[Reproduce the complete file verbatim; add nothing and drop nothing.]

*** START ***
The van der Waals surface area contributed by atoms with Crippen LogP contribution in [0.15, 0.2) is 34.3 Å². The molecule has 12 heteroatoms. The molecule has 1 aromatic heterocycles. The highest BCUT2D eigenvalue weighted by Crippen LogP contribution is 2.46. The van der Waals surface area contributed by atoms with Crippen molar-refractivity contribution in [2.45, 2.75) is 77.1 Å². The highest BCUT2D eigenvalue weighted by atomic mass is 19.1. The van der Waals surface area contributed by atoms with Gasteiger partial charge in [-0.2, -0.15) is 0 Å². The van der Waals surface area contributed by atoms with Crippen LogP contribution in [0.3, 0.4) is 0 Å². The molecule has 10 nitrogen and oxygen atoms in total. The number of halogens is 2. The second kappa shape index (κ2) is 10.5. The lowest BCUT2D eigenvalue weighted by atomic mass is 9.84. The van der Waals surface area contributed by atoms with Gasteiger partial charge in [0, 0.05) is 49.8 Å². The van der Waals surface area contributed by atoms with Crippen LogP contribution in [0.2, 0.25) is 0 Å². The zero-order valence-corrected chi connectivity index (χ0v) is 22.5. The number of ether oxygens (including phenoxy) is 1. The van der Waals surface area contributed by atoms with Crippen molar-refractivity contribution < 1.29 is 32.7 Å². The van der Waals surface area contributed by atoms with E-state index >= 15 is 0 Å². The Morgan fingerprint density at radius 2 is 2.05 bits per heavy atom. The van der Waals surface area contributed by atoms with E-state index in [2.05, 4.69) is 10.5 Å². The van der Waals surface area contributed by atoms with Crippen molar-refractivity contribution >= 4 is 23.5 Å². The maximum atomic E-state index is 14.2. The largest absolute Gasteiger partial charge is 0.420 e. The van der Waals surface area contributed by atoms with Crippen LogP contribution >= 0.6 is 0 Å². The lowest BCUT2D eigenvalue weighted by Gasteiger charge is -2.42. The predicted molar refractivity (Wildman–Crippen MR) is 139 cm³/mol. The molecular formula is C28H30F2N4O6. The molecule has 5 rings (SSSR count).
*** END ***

The van der Waals surface area contributed by atoms with Crippen LogP contribution in [0.15, 0.2) is 34.3 Å². The molecule has 12 heteroatoms. The molecule has 1 aromatic heterocycles. The highest BCUT2D eigenvalue weighted by Crippen LogP contribution is 2.46. The van der Waals surface area contributed by atoms with Crippen molar-refractivity contribution in [2.45, 2.75) is 77.1 Å². The highest BCUT2D eigenvalue weighted by atomic mass is 19.1. The van der Waals surface area contributed by atoms with Gasteiger partial charge in [-0.2, -0.15) is 0 Å². The van der Waals surface area contributed by atoms with Crippen LogP contribution in [0.3, 0.4) is 0 Å². The molecule has 10 nitrogen and oxygen atoms in total. The number of halogens is 2. The second kappa shape index (κ2) is 10.5. The lowest BCUT2D eigenvalue weighted by atomic mass is 9.84. The van der Waals surface area contributed by atoms with Gasteiger partial charge in [0, 0.05) is 49.8 Å². The van der Waals surface area contributed by atoms with Crippen LogP contribution in [0.2, 0.25) is 0 Å². The zero-order valence-corrected chi connectivity index (χ0v) is 22.5. The number of ether oxygens (including phenoxy) is 1. The van der Waals surface area contributed by atoms with Crippen molar-refractivity contribution < 1.29 is 32.7 Å². The van der Waals surface area contributed by atoms with E-state index >= 15 is 0 Å². The Morgan fingerprint density at radius 2 is 2.05 bits per heavy atom. The van der Waals surface area contributed by atoms with E-state index in [2.05, 4.69) is 10.5 Å². The van der Waals surface area contributed by atoms with Crippen molar-refractivity contribution >= 4 is 23.5 Å². The maximum atomic E-state index is 14.2. The largest absolute Gasteiger partial charge is 0.420 e. The van der Waals surface area contributed by atoms with Crippen LogP contribution >= 0.6 is 0 Å². The lowest BCUT2D eigenvalue weighted by Gasteiger charge is -2.42. The predicted molar refractivity (Wildman–Crippen MR) is 139 cm³/mol. The molecular formula is C28H30F2N4O6. The molecule has 5 rings (SSSR count).